The European Commission is mulling over the possibility of implementing an open standard for ebooks so they can be read on any e-reader.
During the Frankfurt Book Fair Neelie Kroes VP for the European Union’s Digital Agenda told the audience that customers should be able to buy any ebook to work on any dedicated e-reader.
“As the e-publishing sector develops, we may also have to consider how to deliver interoperability,” Kroes said. “That might mean, for example, that people can buy content for any device from any supplier, transfer that content between their own devices, and keep possession of it even beyond the device’s lifespan.
“That could deliver openness, freedom and choice for the consumer – with benefits too for smaller market players like independent bookshops. Open standards already exist in this field, but take-up is still low.”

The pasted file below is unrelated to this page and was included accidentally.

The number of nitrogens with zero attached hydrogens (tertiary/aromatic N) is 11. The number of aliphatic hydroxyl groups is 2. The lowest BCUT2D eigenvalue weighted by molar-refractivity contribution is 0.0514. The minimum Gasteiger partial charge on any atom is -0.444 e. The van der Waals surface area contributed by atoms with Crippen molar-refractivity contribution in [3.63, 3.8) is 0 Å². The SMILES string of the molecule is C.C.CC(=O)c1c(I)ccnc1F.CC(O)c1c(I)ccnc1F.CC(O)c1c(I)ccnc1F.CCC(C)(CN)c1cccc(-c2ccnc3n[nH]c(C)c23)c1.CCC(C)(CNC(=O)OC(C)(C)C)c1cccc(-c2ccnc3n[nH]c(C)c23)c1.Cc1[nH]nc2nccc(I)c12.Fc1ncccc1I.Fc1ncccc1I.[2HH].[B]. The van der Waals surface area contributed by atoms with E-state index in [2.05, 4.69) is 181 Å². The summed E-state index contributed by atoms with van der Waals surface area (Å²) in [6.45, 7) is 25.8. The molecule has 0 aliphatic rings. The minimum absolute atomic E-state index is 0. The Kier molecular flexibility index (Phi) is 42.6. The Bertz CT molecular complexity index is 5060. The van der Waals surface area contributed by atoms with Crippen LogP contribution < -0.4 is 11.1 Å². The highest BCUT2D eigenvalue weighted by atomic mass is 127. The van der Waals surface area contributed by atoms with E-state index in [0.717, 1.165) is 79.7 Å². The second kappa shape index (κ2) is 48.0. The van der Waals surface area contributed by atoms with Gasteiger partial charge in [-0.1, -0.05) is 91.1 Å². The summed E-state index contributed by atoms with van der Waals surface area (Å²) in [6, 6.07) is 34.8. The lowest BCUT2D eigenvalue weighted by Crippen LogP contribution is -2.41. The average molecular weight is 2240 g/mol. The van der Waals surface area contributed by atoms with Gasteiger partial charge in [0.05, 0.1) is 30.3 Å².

The main topic discussed was how books from different ecosystems do not work on most popular e-readers. Amazon is notorious for its own ebook format and makes libraries and users conform to its standard. Other ebook formats sold online use proprietary formats and are incompatible with most devices.
The jist of the matter is that in a fair trade scenario there should be a consistent ebook format that all e-readers can adhere to. Obviously EPUB is the most common solution, but the EU is thinking of mandating one specific format to be applicable on all e-readers sold in the EU.
This decision is far from finalized, but the fact high level members of the European Digital Department is talking about instituting a common format is a step in the right direction. It will help the industry grow and more user friendly tools may develop to allow them to be easier to use for people not adept to technology.
Michael Kozlowski is the Editor in Chief of Good e-Reader. He has been writing about audiobooks and e-readers for the past ten years. His articles have been picked up by major and local news sources and websites such as the CNET, Engadget, Huffington Post and Verge.